George Washington Papers

From George Washington to John Armstrong, 21 September 1767

To John Armstrong

Mount Vernon, 21d Septr 1767

Dear Sir,

Since I had the pleasure of seeing you at the Warm springs I have been informd that much of the Land upon Yaughyaughgany and Monongahela which was formerly conceivd to lye within the limits of Virginia and on which many of our People have settled are take⟨n⟩ into Pensylvania by the establishd Line now running between that Provence & Maryland & that Grants may at any time be obtaind from the Proprietary for Tracts on these Waters—and being moreover that the Office from whence these Rights are to Issue is kept at Carlyle it immediately occurrd from what you were telling me of the nature of your Office that I coud apply to none so properly as yourself for the truth of these reports it appearing but probable that you were the very person with whom Entrys were made.1

I have therefore taken the liberty Sir of addressing this Letter to you on the Subject of these enquiries and to request the further favour of you to advise me of the mode of proceeding in order to take up ungranted Land in your Provence. What qua⟨n⟩tity of Acres will be admitted into a Survey. Whether a Person is restricted in respect to the quantity of Land & number of Surveys. If the Surveys are requird to be laid in any particular form or optional in the taker up to lay them as the Nature & goodness of the Land and Water courses may point out to him. What the Expence of Patenting these Lands amount to pr Thousand Acres—& what the annual Rents are fixed at afterwards. Together with any other useful hints which may occur to you for my Information & Government as I woud willingly possess some of those Lands which we have labourd & Toild so hard to conquer.2

I have desired one Mr William Crawford who lives upon Yaughyaughgany—a friend of mine—& I believe an Acquaintance of your⟨s⟩ as he was an Officer in my Regiment in General Forbess Campaign to look me a Tract of about 2000 acres and endeavour to secure it till he can give me advice of it.3 I have likewise taken the liberty of saying to him that I was fully perswaded if the Land Office was kept in Carlyle & you had any share in the management of it th⟨at⟩ you woud do me the favour of giving him any assistance in your power consistant with the Rules of Office. And for such assistance Sir after thankfully acknowledging myself your Debtor woud punctually [reimburse you] with any expence that might arise on my Account so soon as I coud be advised thereof.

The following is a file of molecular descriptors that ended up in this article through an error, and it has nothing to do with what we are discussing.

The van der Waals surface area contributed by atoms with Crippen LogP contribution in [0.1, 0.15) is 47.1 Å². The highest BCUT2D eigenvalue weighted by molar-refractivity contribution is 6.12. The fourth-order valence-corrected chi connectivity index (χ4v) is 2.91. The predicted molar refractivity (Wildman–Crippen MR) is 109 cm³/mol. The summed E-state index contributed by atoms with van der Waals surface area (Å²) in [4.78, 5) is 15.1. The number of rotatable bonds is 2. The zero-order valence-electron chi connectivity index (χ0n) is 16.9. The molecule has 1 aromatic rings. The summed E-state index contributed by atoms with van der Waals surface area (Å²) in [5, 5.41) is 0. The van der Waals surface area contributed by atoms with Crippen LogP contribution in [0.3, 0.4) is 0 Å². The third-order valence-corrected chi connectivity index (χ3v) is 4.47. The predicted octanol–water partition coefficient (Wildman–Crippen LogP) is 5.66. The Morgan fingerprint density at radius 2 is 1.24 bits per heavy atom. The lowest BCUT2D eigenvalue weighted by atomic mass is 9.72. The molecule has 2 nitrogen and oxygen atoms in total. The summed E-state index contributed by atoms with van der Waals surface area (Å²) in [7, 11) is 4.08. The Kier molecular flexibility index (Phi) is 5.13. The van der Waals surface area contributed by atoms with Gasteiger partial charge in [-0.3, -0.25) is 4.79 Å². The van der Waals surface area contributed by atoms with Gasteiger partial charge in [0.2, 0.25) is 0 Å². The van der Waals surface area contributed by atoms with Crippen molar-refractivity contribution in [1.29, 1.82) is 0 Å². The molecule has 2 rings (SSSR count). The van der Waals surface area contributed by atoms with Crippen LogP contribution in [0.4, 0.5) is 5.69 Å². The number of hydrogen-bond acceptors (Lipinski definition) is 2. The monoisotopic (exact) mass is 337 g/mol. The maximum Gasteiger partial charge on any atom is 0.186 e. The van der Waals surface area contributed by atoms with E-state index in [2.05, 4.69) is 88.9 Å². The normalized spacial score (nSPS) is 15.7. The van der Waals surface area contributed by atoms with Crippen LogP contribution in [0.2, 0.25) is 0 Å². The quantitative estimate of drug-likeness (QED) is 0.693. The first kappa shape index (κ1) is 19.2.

I heartily wish that Mrs Armstrong4 & yourself may find all the good effects from the Waters of the Frederick Springs that you coud desire. Mrs Washington makes a tender of her Compliments to your Lady & self to which please to add ⟨those⟩ of Dr Sir Yr Most Obedt Hble Servt

Go: Washington


John Armstrong (1717–1795), an Irishman who laid out the town of Carlisle, Pa., where he lived, was GW’s counterpart in 1758 as commander of the Pennsylvania forces in the Forbes expedition. In 1777 he served as a major general under GW.

1GW was at Warm Springs in Frederick County from the beginning of August until early September 1767. It had been uncertain whether Pennsylvania’s western boundary, set by its charter at a distance west from the Delaware River of 5º longitude, would be east or west of the Alleghenies, but in the summer and fall of 1767 Charles Mason and Jeremiah Dixon, running the boundary line between Maryland and Pennsylvania, moved past the western limits of Maryland and over the mountains to the Monongahela and beyond, without reaching the southwest corner of Pennsylvania from which its western boundary with Virginia would run due north.

4Armstrong was married to Rebecca Lyon Armstrong.

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